The analysis of the technical metadata also showed that some files were missing. A further check showed that some other files were empty or corrupted. All these files were manually checked, and some were regenerated from a copy.

The next step was to transform all the files into JPG2000 format.

The goal was to ensure that the transformation was technically correct but also that the image was still human-readable and of good quality. The result of this test workflow on a small sample of pictures showed that different TIFF encodings caused many errors and that it was again necessary to carry out a manual check on some files.

It took us no less than two years just to do this part of the work.

4. Documenting data

Then, it was time to retrieve the corresponding metadata from various technical and scientific databases. During this process, we discovered that for some manuscripts, the identification number was not correct: it was again necessary to re-adjust the file tree. To encode metadata, we chose a mix of different standards encapsulated in METS format to describe all the metadata available: TEI for scientific metadata and XMP for technical stuff.

Lastly, we had to abide by French law on archives, which complicated matters even further.

At last, we were able to create nice packages compliant with the needs of the CINES platform based on the OAIS 5 model.

5. What we learned

To achieve this project, it was necessary to assemble a team of people with very different skills and backgrounds: it was not easy, to say the least, to make this team operate smoothly! We had on board Huma-Num’s system administrator and also people from IRHT, the database experts to take care of all the relevant metadata and the manuscript photographer who also happened to be the living memory of the project, and last but not least some archivists.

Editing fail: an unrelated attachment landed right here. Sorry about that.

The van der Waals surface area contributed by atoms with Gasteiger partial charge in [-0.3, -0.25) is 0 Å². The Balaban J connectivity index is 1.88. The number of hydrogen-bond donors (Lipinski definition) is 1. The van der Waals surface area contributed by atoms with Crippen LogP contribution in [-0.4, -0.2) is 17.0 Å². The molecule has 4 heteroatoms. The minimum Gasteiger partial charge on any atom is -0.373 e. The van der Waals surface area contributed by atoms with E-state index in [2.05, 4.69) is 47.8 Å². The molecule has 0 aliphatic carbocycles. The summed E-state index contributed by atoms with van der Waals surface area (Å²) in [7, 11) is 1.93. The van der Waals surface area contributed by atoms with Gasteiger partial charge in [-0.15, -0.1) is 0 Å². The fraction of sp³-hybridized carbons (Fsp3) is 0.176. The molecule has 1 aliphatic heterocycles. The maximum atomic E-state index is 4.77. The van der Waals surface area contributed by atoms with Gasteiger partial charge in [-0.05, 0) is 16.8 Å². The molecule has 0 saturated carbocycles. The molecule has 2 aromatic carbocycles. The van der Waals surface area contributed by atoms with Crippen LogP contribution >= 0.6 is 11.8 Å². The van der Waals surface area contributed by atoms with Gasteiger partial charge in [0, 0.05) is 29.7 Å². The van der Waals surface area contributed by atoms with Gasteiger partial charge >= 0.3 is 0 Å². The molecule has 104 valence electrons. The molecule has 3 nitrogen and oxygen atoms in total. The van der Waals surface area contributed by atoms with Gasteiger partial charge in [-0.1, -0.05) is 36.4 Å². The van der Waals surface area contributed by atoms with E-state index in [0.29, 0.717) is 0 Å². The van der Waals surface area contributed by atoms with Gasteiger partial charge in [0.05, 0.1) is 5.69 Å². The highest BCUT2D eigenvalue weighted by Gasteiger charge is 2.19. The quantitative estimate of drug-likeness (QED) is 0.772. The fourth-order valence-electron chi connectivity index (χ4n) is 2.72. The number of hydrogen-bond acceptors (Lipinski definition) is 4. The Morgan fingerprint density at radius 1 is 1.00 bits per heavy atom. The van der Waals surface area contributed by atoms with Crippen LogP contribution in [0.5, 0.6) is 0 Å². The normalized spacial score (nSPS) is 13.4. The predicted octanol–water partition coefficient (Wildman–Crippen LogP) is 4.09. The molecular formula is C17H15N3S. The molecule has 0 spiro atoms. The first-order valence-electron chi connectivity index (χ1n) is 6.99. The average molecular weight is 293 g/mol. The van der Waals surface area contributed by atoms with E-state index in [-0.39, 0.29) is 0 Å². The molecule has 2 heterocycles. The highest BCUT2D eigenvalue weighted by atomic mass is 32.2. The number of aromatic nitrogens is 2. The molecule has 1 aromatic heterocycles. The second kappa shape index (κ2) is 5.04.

It’s impossible do this kind of work if you don’t have access to a proper infrastructure: we had around 80 TBs to deal with, and we also needed computing power to proceed with the format migration. You can’t use the same approach with millions of files as you do with a standard corpus.

The person who was the “memory of the project” was the key whenever decisions needed to be taken: this is due to the complexity of dealing with material created over a long period of time (nearly 40 years) by different persons.

Appendix A

Bibliography
  1. Baude, O. and Joffres, A. and Larrousse, N. and Pouyllau, S. (2017) Huma-Num, DH Conference 2017, Une infrastructure française pour les Sciences Humaines et Sociales. Stratégie, organisation et fonctionnement Available at <https://dh2017.adho.org/abstracts/242/242.pdf>
  2. CINES - Centre Informatique National de l'Enseignement Supérieur (2019), A digital archiving solutions for long term preservation, Available at <https://www.cines.fr/en/long-term-preservation>
  3. Jacobson M. and Larrousse N. and Massol M. (2014), ICA/SUV Conference, La question de l'archivage des données de la recherche en SHS (Sciences Humaines et Sociales), Available at < https://halshs.archives-ouvertes.fr/halshs-01025106>
  4. Loebbecke C. and Thaller M. (2005), ECIS conference 2005, Preserving Europe's Cultural Heritage in the Digital World Available at <https://aisel.aisnet.org/cgi/viewcontent.cgi?article=1000&context=ecis2005>
  5. Mounier P. (2018), Les humanités numériques, Une histoire critique, Editions de la Maison des sciences de l’homme, Available at <https://books.openedition.org/editionsmsh/12006>
Notes
1.

Un manuscrit naturellement (Foreword from The Name of the Rose / Umberto Eco 1980)

2.

Institut de Recherche et d’Histoire des Textes. See https://www.irht.cnrs.fr/?q=en

3.

Huma-Num is the French national infrastructure for humanities which provides mostly digital services. See http://www.huma-num.fr/about-us

4.

Centre Informatique National de l'Enseignement Supérieur. See http://www.cines.fr

5.

Open Archival Information System. See https://fr.wikipedia.org/wiki/Open_Archival_Information_System